No argument here that Brian Sabean of the Giants was a deserving selection as Major League Executive of the Year, as chosen in a vote of his peers. But how did Larry Beinfest of the World Series-winning Marlins do no better than fifth, and was Epstein's also-ran status a sign of the jealousy that exists for the 29-year-old? . . . Epstein insists the Sox will not interview minority candidates for manager solely because they are required to do so by MLB rules. He said the club has several minority candidates on its working list that would have been there anyway. Tony Pena, newly elected Manager of the Year in the AL, recently mentioned some Latin candidates deserving of a look: Alfredo Griffin, the Angels' first base coach who has managed in winter ball; Felix Fermin, the former infielder who was the Dominican League Manager of the Year; and Manny Acta, the Expos' third base coach. The White Sox just hired Venezuelan Ozzie Guillen to be their manager . . . Give Dave Wallace credit for the Dodgers' decision to make Eric Gagne a closer. Gagne, who converted all 55 of his save opportunities in winning the NL's Cy Young Award, is looking at a spectacular payday after making $550,000 last season. Gagne, who is represented by powerful agent Scott Boras, is arbitration-eligible . . . Give Sabean credit for swiftly addressing his team's need for a catcher with Friday's deal for A.J. Pierzynski, who has hit better than .300 in each of the last two seasons for Minnesota. He will succeed Benito Santiago, whose Giants career ended on a sour note when he was benched for the last game of the team's Division Series loss to the Marlins. The Twins save money in moving Pierzynski, whose salary figures to jump to the $3 million level, money they can use to try to re-sign free agents Guardado, LaTroy Hawkins, and Shannon Stewart. And in obtaining righthanded reliever Joe Nathan, GM Terry Ryan got some bullpen insurance.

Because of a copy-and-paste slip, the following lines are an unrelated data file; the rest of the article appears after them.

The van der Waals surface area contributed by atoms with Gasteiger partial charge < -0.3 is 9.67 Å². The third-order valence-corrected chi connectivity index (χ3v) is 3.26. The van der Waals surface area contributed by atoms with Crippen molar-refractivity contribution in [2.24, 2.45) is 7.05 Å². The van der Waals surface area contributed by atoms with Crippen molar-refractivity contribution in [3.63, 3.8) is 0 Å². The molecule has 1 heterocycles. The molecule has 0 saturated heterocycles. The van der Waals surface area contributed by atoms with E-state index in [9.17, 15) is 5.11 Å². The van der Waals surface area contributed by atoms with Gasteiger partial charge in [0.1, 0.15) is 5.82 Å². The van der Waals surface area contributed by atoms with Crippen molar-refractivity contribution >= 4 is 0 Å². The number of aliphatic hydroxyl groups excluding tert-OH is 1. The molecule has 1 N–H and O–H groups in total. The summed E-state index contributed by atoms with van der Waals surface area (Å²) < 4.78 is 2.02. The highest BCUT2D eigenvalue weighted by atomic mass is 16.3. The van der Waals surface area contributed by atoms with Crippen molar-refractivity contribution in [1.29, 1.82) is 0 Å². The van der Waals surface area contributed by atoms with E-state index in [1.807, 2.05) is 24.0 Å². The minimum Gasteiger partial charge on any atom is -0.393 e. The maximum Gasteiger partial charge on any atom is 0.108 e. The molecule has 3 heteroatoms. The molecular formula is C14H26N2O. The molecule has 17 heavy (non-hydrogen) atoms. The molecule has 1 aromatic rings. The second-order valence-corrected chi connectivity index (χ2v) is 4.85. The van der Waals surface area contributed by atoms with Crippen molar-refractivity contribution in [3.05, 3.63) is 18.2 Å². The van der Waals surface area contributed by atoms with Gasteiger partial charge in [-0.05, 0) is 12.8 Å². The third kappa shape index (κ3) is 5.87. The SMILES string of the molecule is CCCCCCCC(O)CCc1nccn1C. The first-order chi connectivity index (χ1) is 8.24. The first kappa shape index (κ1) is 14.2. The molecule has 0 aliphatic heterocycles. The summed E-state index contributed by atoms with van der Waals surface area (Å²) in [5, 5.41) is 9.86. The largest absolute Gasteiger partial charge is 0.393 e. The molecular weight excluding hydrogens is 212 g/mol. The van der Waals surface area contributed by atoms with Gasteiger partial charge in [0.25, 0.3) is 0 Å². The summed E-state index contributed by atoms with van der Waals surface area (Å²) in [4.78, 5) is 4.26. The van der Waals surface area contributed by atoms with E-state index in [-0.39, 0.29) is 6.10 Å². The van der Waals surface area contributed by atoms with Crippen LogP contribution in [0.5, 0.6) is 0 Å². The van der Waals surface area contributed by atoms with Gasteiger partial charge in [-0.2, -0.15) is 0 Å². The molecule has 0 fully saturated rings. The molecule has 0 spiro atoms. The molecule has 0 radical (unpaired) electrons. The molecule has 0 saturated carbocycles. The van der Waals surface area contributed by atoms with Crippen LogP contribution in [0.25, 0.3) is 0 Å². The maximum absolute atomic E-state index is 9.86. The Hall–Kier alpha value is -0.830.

Material from personal interviews, wire services, other beat writers, and league and team sources was used in this report.
Try me again
Bryce Florie, the former Red Sox pitcher who nearly lost the sight in his right eye after being struck in the face by a line drive in 2000, has signed a minor league deal with the Marlins.
The name game
Faced with overwhelming public rejection of the proposed name for their new minor league franchise, the New Hampshire "Primaries," the Manchester-based Double A affiliate of the Blue Jays is conducting a "Name the Team" contest on its website (www.newhampshirebaseball.com). The name of the team will be announced Dec. 1, with the winner receiving a trip for two to the Blue Jays' spring training camp in Dunedin, Fla., in March.
According to the newly published Bill James Handbook, Alex Rodriguez of the Rangers has a 34 percent chance of finishing his career with at least 800 home runs. A-Rod, 27, currently has 345.
Life in the fast lane
More James: Billy Wagner of the Astros threw 159 pitches in 2003 that were clocked at 100 miles an hour or better. The runner-up in that category, Bartolo Colon of the White Sox, threw 12. The pitcher who threw the most pitches under 80 miles an hour? Knuckleballer Tim Wakefield of the Red Sox (2,307).
Compiled by Gordon Edes
© Copyright 2003 Globe Newspaper Company.